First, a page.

HomeLeadershipBoardroom RelationshipsInterserve’s Catherine Ward: Cultural change and the keys of boardroom communication

Interserve's Catherine Ward: Cultural change and the keys of boardroom communication

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HR leaders must be able to talk in the language of business if they are to make boardroom colleagues understand the importance of the function.

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HR leaders must be able to talk in the language of business if they are to make boardroom colleagues understand the importance of the function.


Interserve group director for HR Catherine Ward told HRD Connect that communication of HR successes and involvement in delivering business strategies was vital to evolve its image.

She added that finding solutions to critical problems and being able to measure the impact of these projects was essential for HR leaders.

“HR is dealing with enormous complexity, the pace of change is faster than ever and the complexity that presents as we acquire new businesses as we open new offices around the globe as we seek to attract talent, as we deal with multi-generational workplaces, its enormous,” Ward said.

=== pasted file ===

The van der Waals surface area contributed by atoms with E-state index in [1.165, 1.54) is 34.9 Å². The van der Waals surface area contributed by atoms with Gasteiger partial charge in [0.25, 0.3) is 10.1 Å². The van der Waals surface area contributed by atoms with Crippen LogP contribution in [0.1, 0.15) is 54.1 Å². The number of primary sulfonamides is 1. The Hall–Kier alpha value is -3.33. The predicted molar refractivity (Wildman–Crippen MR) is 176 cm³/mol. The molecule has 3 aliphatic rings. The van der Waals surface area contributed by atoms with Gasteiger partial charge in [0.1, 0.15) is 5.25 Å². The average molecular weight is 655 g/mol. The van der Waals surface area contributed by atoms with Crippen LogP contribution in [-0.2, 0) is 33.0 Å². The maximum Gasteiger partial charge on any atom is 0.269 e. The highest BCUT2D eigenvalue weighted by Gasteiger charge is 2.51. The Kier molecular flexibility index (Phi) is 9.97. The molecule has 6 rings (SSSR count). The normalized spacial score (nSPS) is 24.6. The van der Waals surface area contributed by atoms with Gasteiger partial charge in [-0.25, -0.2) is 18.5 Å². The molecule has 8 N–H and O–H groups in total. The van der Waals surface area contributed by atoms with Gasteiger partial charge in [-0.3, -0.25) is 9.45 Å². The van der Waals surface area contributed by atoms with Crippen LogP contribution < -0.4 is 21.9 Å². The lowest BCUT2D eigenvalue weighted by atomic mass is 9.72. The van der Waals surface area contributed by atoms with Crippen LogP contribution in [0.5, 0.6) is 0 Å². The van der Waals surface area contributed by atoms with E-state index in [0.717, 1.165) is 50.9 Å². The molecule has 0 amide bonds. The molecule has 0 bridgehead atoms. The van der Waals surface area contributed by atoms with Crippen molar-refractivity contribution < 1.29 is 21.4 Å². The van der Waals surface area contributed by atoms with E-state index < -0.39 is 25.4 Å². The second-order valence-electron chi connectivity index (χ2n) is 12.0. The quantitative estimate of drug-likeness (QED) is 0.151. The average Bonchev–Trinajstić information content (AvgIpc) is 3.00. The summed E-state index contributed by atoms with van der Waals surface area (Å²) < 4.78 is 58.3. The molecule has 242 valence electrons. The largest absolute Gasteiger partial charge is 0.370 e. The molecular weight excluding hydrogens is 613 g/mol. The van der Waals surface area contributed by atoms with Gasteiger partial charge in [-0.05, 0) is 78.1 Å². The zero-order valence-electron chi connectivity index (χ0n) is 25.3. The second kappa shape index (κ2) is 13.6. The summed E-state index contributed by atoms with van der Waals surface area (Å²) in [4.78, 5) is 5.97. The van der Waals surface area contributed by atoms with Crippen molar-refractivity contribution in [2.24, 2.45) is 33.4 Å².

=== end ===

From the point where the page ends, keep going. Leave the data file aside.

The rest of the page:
“Probably the biggest challenge for HR is that we deal with this with great capability, we find solutions and we drive these solutions through.

“But somehow we have got to get better at telling the business and the world at large that we’ve moved a long way from HR of the past to one that’s truly at the heart of the business helping to deliver change and helping to support organisations as they cope with all of that complexity,” she added.

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Seat at the table

Ward joined Interserve three years ago.

During that time calls from industry leaders have grown for HR professionals to step-up to the strategic demands of organisations and better relate what they and the function do to their boardroom colleagues.

In effect, to earn their seat at the boardroom table. This has not been a problem for Ward.

“I do have a seat at the table, I’m on the executive board, but you only get and hold a role like that if you’re able to talk in the language of the business,” she continued.

“That means being able to talk in terms of measurable outcomes, it means being able to understand emergent business strategies and work out the translation of those into appropriate HR interventions and programmes.

“So for an HR person to have influence over the business you’ve really got to be able to understand their language and talk in the same language and that’s a commercial one and its one where data plays a big part – as well as being very articulate about the kind of programmes you want to see in place,” she added.

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Diverse experience

Ram Charan, among others, has been a vociferous proponent of HR leaders obtaining experience in wider parts of the business to develop this skill set.